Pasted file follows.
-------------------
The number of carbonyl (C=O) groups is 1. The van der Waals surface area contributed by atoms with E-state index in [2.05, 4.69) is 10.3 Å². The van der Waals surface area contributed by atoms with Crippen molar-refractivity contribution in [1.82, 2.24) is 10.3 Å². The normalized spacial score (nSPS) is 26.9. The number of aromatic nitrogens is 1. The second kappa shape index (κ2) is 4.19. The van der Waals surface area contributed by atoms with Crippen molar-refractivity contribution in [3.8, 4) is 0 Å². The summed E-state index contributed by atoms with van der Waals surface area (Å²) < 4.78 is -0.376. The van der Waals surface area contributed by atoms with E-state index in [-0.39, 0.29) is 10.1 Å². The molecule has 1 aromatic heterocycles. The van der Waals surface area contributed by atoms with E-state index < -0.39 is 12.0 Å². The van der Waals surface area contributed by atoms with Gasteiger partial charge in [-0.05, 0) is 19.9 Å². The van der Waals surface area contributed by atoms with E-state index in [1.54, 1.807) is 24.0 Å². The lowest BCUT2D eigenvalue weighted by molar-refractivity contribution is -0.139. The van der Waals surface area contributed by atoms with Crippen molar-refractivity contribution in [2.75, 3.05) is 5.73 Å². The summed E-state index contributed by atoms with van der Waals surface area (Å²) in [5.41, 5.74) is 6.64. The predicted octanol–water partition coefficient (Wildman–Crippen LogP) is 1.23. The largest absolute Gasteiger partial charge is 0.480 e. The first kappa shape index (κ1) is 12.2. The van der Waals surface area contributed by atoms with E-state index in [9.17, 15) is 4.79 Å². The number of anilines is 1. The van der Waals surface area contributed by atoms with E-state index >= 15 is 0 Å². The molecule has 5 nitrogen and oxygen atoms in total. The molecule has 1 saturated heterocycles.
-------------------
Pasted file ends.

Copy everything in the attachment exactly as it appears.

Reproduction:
The number of carbonyl (C=O) groups is 1. The van der Waals surface area contributed by atoms with E-state index in [2.05, 4.69) is 10.3 Å². The van der Waals surface area contributed by atoms with Crippen molar-refractivity contribution in [1.82, 2.24) is 10.3 Å². The normalized spacial score (nSPS) is 26.9. The number of aromatic nitrogens is 1. The second kappa shape index (κ2) is 4.19. The van der Waals surface area contributed by atoms with Crippen molar-refractivity contribution in [3.8, 4) is 0 Å². The summed E-state index contributed by atoms with van der Waals surface area (Å²) < 4.78 is -0.376. The van der Waals surface area contributed by atoms with E-state index in [-0.39, 0.29) is 10.1 Å². The molecule has 1 aromatic heterocycles. The van der Waals surface area contributed by atoms with E-state index < -0.39 is 12.0 Å². The van der Waals surface area contributed by atoms with Gasteiger partial charge in [-0.05, 0) is 19.9 Å². The van der Waals surface area contributed by atoms with E-state index in [1.54, 1.807) is 24.0 Å². The lowest BCUT2D eigenvalue weighted by molar-refractivity contribution is -0.139. The van der Waals surface area contributed by atoms with Crippen molar-refractivity contribution in [2.75, 3.05) is 5.73 Å². The summed E-state index contributed by atoms with van der Waals surface area (Å²) in [5.41, 5.74) is 6.64. The predicted octanol–water partition coefficient (Wildman–Crippen LogP) is 1.23. The largest absolute Gasteiger partial charge is 0.480 e. The first kappa shape index (κ1) is 12.2. The van der Waals surface area contributed by atoms with E-state index in [9.17, 15) is 4.79 Å². The number of anilines is 1. The van der Waals surface area contributed by atoms with E-state index >= 15 is 0 Å². The molecule has 5 nitrogen and oxygen atoms in total. The molecule has 1 saturated heterocycles.